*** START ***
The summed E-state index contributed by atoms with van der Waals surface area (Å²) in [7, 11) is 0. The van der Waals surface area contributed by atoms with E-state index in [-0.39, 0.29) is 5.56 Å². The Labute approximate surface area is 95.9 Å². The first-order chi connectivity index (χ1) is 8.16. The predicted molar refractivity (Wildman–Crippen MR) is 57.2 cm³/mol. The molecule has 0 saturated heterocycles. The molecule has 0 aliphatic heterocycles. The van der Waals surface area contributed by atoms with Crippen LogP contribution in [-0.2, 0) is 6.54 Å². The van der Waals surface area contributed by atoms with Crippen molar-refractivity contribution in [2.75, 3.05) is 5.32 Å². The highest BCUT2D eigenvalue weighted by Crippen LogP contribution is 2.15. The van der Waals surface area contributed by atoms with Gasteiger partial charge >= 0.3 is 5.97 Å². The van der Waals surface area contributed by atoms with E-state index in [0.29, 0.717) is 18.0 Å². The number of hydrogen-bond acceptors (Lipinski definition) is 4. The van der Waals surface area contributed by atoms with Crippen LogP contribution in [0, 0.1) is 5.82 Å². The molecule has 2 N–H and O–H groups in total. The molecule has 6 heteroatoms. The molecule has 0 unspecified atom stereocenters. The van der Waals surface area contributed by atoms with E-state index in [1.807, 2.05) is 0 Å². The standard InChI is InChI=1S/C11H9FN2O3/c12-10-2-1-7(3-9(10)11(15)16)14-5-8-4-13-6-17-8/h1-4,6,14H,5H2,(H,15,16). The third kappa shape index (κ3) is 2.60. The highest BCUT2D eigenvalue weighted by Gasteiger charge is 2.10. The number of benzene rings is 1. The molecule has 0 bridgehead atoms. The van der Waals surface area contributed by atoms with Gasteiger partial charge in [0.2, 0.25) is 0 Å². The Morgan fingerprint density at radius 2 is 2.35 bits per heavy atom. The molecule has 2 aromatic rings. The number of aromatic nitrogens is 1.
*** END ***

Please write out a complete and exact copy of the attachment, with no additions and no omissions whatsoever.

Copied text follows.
The summed E-state index contributed by atoms with van der Waals surface area (Å²) in [7, 11) is 0. The van der Waals surface area contributed by atoms with E-state index in [-0.39, 0.29) is 5.56 Å². The Labute approximate surface area is 95.9 Å². The first-order chi connectivity index (χ1) is 8.16. The predicted molar refractivity (Wildman–Crippen MR) is 57.2 cm³/mol. The molecule has 0 saturated heterocycles. The molecule has 0 aliphatic heterocycles. The van der Waals surface area contributed by atoms with Crippen LogP contribution in [-0.2, 0) is 6.54 Å². The van der Waals surface area contributed by atoms with Crippen molar-refractivity contribution in [2.75, 3.05) is 5.32 Å². The highest BCUT2D eigenvalue weighted by Crippen LogP contribution is 2.15. The van der Waals surface area contributed by atoms with Gasteiger partial charge >= 0.3 is 5.97 Å². The van der Waals surface area contributed by atoms with E-state index in [0.29, 0.717) is 18.0 Å². The number of hydrogen-bond acceptors (Lipinski definition) is 4. The van der Waals surface area contributed by atoms with Crippen LogP contribution in [0, 0.1) is 5.82 Å². The molecule has 2 N–H and O–H groups in total. The molecule has 6 heteroatoms. The molecule has 0 unspecified atom stereocenters. The van der Waals surface area contributed by atoms with E-state index in [1.807, 2.05) is 0 Å². The standard InChI is InChI=1S/C11H9FN2O3/c12-10-2-1-7(3-9(10)11(15)16)14-5-8-4-13-6-17-8/h1-4,6,14H,5H2,(H,15,16). The third kappa shape index (κ3) is 2.60. The highest BCUT2D eigenvalue weighted by Gasteiger charge is 2.10. The number of benzene rings is 1. The molecule has 0 bridgehead atoms. The van der Waals surface area contributed by atoms with Gasteiger partial charge in [0.2, 0.25) is 0 Å². The Morgan fingerprint density at radius 2 is 2.35 bits per heavy atom. The molecule has 2 aromatic rings. The number of aromatic nitrogens is 1.